Dedicated to the writings of Saint Luke.

Thursday, September 29, 2005

Josephus on the repentance of John the Baptist

Josephus makes four points about message of John the Baptist.

John exhorted Jews to begin to live righteous lives towards one another and piety towards God. In other words, John preached the necessity of what Jews referred to as repentance, teshuva, the turning from sin to obedience to the Law.

John required that those who responded to his message to undergo a baptism. He understands it first as a purification of the body, playing the same role as the traditional mikvah. Josephus strongly denies that John claimed any power to forgive sins. Josephus says that John’s baptism was not for the remission of sins, but was for the purification of the body due to the fact that the soul was already purified by the people’s return to righteousness prior to coming for John’s baptism. The Gospel writers appear to indicate that John’s baptism of repentance was for the remission of sins. Luke and Mark both report that John came “preaching a baptism of repentance for the forgiveness of sins.” Matthew and Mark state that people were confessing their sins to John.

John insisted that the cleansing of the "soul" resulted from the repentance and not from baptism. What he means by the "cleansing of the soul" is the forgiveness of sins, which he insisted was conditional upon repentance and not baptism.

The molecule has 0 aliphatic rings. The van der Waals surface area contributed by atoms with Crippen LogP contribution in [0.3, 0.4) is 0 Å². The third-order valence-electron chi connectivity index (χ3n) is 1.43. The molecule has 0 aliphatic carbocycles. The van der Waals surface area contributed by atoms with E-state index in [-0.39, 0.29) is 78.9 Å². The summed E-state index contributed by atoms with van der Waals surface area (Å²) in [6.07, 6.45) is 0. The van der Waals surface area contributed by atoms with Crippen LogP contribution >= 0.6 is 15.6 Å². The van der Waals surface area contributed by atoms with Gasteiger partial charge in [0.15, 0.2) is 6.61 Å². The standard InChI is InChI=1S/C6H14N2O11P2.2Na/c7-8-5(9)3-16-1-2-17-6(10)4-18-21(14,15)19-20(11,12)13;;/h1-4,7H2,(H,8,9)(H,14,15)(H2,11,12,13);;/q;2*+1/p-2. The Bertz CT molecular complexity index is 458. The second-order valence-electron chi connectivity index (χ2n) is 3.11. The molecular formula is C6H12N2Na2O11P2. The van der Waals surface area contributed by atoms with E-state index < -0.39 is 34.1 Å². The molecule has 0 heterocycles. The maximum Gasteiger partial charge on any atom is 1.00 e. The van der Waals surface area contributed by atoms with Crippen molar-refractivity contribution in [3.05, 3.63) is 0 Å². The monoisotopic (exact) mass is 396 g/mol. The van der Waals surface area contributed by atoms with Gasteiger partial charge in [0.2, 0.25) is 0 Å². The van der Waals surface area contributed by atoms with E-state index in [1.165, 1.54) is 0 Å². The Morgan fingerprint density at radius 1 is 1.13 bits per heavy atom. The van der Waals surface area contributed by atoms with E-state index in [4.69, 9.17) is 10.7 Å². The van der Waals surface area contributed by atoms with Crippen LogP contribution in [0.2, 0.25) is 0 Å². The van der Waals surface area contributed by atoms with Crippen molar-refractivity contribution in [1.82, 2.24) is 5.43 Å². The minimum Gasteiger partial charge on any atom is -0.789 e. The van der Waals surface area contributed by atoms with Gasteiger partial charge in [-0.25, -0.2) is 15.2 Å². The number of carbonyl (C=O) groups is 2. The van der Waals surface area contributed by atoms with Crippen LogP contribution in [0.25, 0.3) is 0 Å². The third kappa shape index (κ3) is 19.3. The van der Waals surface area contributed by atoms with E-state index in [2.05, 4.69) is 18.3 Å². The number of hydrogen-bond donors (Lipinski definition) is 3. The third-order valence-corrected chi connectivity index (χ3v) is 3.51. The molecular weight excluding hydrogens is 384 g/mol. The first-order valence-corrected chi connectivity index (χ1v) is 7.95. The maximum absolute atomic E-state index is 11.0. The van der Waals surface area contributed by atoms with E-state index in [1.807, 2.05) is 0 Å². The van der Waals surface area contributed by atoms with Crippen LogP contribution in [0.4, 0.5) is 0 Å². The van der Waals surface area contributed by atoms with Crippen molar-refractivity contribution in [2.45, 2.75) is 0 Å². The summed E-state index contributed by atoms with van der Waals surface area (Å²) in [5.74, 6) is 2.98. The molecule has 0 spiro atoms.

Josephus's interpretation of the baptism that John required Jews to undergo was that it was a "consecration of the body," seeing that the "soul" was already cleansed by means of repentance. Probably, by the "consecration of the body," Josephus is referring to ritual lustration. If so, John offered the possibility of both forgiveness and ritual purity.

Copyrighted 2005


Blogger Richard H. Anderson said...

Stephen C. Carlson at Hypotyposeis has noted that “Nearly eighty years ago, Clyde Pharr, “The Testimony of Josephus to Christianity” AJP 48 (1927): 137-147, pointed out something in the explanation of John the Baptist by Josephus, AJ 18.116-119.” Pharr states “Apparently this passage was composed with a view to controverting the Christian claims.”

6:52 AM


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